We kindly invite scholars from various research domains (e.g., strategy, entrepreneurship, innovation and technology management, organisational behaviour, managerial engineering, supply chain management, distribution, and marketing) to submit their research proposals. The event is designed to promote and foster the development of multidisciplinary experiences.
Adner, R., & Kapoor, R. (2010). Value creation in innovation ecosystems: How the structure of technological interdependence affects firm performance in new technology generations. Strategic Management Journal, 31(3), 306-333.
Adner, R., Puranam, P., & Zhu, F. (2019). What is different about digital strategy? From quantitative to qualitative change. Strategy Science, 4(4), 253-261.
Aversa, P. Bianchi, E., Gaio, L., & Nucciarelli, A. (2022), The Grand Tour: The Role of Catalyzing Places for Industry Emergence. Academy of Management Journal, 65(6), 1-34.
Aversa, P., Formentini, M., Iubatti, D., & Lorenzoni, G. (2021). Digital machines, space, and time: Towards a behavioural perspective of flexible manufacturing. Journal of Product Innovation Management, 38(1), 114-141.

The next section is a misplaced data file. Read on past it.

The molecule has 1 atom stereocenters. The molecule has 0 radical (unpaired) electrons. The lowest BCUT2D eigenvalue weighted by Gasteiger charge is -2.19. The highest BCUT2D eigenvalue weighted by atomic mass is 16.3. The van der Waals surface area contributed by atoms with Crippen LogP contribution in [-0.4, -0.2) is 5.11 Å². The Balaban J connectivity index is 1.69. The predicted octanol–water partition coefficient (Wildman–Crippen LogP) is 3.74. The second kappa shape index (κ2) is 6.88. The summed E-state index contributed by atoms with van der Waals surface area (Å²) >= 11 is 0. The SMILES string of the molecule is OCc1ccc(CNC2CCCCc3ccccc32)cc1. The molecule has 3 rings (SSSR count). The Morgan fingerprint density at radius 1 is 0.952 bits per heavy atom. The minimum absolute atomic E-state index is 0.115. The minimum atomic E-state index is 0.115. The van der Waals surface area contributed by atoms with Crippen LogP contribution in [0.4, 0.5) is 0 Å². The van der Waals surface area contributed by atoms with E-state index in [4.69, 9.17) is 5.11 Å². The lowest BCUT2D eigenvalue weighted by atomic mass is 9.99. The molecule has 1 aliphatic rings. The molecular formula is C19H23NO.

Boisen, M., Terlouw, K., Groote, P., & Couwenberg, O. (2018). Reframing place promotion, place marketing, and place branding-moving beyond conceptual confusion. Cities, 80, 4-11.
Corradini, C., Folmer, E., & Rebmann, A. (2022). Listening to the buzz: Exploring the link between firm creation and regional innovative atmosphere as reflected by social media. Environment and Planning A: Economy and Space, 54(2), 347-369.
Cozzolino, A., Corbo, L., & Aversa, P. (2021). Digital platform-based ecosystems: The evolution of collaboration and competition between incumbent producers and entrant platforms. Journal of Business Research, 126, 385-400.
Furnari, S. (2014). Interstitial spaces: Microinteraction settings and the genesis of new practices between institutional fields. Academy of Management Review, 39(4), 439-462.
Giarratana, M.S. (2004). The birth of a new industry: entry by start-ups and the drivers of firm growth – the case of encryption software. Research Policy, 33, pp. 787–806
Gong, H., Binz, C., Hassink, R., & Trippl, M. (2022). Emerging industries: institutions, legitimacy and system-level agency. Regional Studies, 56(4), 523-535.
Parker, G., Petropoulos, G., & Van Alstyne, M. (2021). Platform mergers and antitrust. Industrial and Corporate Change, 30(5), 1307-1336.
Sutherland, W., & Jarrahi, M. H. (2018). The sharing economy and digital platforms: A review and research agenda. International Journal of Information Management, 43, 328-341.